A Different Life and Point of View
- We all need someone to be our anchor as we move through life. For Brian, his grandfather was not only an anchor, he also provided Brian with a sense of belongng and normalcy.
- The way we see the world is shaped by our experiences. Unfortunately, so is the way we treat people.
Brian’s life experiences continue to shape him
My jaw healed, and life returned to my usual occurrences. Notice, I didn't say normal. I've always felt like an outcast.
While the other boys in my neighborhood were playing football in the backyard and signing up to play sports, I was hunting or fishing with my grandpa.
When we were exploring in the woods or fishing on the shoreline, life just felt right. It felt like I belonged. I guess you could say the outdoors was where I felt at ease.
My grandfather was the archetype of a man's man. He was strong, brave, kind, and caring. He was truly uncommon. You could send him into the woods with a pocketknife and a hammer and he could build you a log cabin.
Not to mention, he taught me everything about hunting and fishing. My grandpa was not only my hero. He was the exact man I wanted to be.
As summer arrived, I was looking forward to catching minnows and hitting our favorite fishing spot. Instead, I found myself standing next to his hospital bed wondering what happened. The news hit like a freight train – my grandpa had a stroke.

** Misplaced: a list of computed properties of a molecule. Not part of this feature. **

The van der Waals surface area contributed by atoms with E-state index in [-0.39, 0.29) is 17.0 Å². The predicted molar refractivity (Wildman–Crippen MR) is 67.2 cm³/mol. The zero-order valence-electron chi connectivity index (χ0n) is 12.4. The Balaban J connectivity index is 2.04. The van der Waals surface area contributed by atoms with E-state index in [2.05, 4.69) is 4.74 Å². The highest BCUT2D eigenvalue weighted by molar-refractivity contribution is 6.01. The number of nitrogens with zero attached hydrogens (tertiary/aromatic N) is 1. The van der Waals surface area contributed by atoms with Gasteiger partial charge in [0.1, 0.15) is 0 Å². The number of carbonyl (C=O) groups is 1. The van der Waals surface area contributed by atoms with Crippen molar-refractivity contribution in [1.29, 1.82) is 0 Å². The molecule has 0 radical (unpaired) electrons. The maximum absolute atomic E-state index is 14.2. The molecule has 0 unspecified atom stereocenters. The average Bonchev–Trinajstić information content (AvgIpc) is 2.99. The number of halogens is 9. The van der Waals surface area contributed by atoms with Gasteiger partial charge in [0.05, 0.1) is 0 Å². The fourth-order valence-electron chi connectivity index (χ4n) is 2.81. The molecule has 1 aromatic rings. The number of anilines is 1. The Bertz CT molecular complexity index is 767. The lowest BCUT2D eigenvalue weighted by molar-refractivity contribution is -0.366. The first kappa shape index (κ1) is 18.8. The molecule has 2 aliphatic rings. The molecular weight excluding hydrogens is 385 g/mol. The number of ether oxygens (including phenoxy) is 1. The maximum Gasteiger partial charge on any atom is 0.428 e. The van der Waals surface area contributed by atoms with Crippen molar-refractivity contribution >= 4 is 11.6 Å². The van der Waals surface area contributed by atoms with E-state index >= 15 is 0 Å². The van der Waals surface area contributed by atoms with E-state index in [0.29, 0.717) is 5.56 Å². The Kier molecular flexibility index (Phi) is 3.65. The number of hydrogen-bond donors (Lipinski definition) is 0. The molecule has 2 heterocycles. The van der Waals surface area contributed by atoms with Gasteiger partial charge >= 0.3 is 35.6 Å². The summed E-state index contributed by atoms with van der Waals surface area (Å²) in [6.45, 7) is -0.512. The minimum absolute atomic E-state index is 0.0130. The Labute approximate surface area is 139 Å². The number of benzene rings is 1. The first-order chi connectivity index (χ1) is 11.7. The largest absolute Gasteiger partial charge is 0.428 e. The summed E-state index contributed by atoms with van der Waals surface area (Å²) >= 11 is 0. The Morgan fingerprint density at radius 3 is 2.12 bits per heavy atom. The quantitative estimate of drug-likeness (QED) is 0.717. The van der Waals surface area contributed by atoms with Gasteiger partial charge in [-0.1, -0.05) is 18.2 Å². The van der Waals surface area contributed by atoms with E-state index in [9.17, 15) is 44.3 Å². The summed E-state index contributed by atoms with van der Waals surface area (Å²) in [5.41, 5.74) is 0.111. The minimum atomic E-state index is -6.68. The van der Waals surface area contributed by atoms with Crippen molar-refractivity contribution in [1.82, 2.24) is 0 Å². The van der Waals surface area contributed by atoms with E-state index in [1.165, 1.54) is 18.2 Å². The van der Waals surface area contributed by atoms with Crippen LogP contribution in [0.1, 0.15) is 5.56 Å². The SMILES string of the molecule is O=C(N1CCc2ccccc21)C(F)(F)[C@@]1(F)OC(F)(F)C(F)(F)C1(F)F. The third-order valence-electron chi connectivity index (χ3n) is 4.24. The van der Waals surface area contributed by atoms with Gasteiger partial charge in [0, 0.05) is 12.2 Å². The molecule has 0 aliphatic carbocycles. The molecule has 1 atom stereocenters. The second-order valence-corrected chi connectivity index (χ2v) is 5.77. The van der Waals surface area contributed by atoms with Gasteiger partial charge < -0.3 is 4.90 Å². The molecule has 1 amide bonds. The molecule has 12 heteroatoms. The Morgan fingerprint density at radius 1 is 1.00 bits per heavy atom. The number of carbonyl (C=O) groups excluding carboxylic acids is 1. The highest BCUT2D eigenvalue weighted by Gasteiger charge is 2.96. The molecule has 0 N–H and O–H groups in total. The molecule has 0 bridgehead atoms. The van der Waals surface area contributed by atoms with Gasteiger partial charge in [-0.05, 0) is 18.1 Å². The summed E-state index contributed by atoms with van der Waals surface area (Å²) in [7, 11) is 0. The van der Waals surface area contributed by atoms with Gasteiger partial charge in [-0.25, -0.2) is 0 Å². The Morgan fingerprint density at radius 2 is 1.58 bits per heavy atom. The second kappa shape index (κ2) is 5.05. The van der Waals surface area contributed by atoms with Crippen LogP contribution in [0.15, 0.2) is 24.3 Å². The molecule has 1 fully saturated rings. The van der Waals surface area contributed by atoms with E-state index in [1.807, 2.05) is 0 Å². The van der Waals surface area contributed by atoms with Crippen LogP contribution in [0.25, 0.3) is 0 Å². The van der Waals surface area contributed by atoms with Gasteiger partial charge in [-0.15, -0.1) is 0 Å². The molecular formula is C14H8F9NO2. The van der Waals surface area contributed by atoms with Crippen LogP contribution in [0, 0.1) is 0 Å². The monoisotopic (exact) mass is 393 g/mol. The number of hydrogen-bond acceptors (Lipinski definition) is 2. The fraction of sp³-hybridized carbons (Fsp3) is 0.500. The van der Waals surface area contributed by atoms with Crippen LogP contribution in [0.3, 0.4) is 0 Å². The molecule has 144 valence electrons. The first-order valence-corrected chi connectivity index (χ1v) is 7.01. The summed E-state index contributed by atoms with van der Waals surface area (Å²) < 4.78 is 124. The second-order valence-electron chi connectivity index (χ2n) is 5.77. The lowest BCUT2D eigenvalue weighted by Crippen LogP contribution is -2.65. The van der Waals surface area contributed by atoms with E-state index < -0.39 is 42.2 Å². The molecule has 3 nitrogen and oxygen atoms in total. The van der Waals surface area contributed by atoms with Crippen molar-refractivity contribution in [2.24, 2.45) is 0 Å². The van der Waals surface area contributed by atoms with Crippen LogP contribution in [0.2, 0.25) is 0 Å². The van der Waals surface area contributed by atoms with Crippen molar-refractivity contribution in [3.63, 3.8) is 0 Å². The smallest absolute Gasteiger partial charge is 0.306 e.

The man who represented the blueprint for who I wanted to become was no more. My best friend, role model, and confidante vanished. The man in the wheelchair although still kind, caring, and a witty conversationalist, was not my grandfather. He was never coming back.
Luckily, the stroke only affected his legs and occasionally the dexterity in his left hand. But it didn't matter. He was gone, and I felt robbed. I was robbed of fishing and hunting trips. I was robbed of the man I admired far more than anyone else.
The life I enjoyed so much and future I counted on was taken from me. My life's foundation had suddenly crumbled, and I had no idea what to do. Gone are the times in the outdoors when I could talk with my grandpa about anything.
I went from enjoying life and forgetting about feeling like an outcast to feeling lost again.
My grandpa became someone else. He became someone I did not understand. He became someone I resented yet he still was the same man.
Due to the conflict, I was having I began to withdraw from him. I ended up putting those negative emotions into a safe in the corner of my mind.
From that point forward, when I noticed anyone with a disability I felt as if my life was being ripped away from me and turned upside down all over again.
Real World Impact
- Going through the challenges of everyday life without a healthy outlet or coping mechanism can have negative impacts.
- As life shapes us we begin to form points of view without truly understanding what others have and/or are going through. That often leads to limiting beliefs. Beliefs that should and will be challenged throughout life.
- Brian views anyone with a disability negatively. Is this point of view cemented in his mind thanks to his grandfather's stroke, or can he challenge that thought pattern and change as he matures?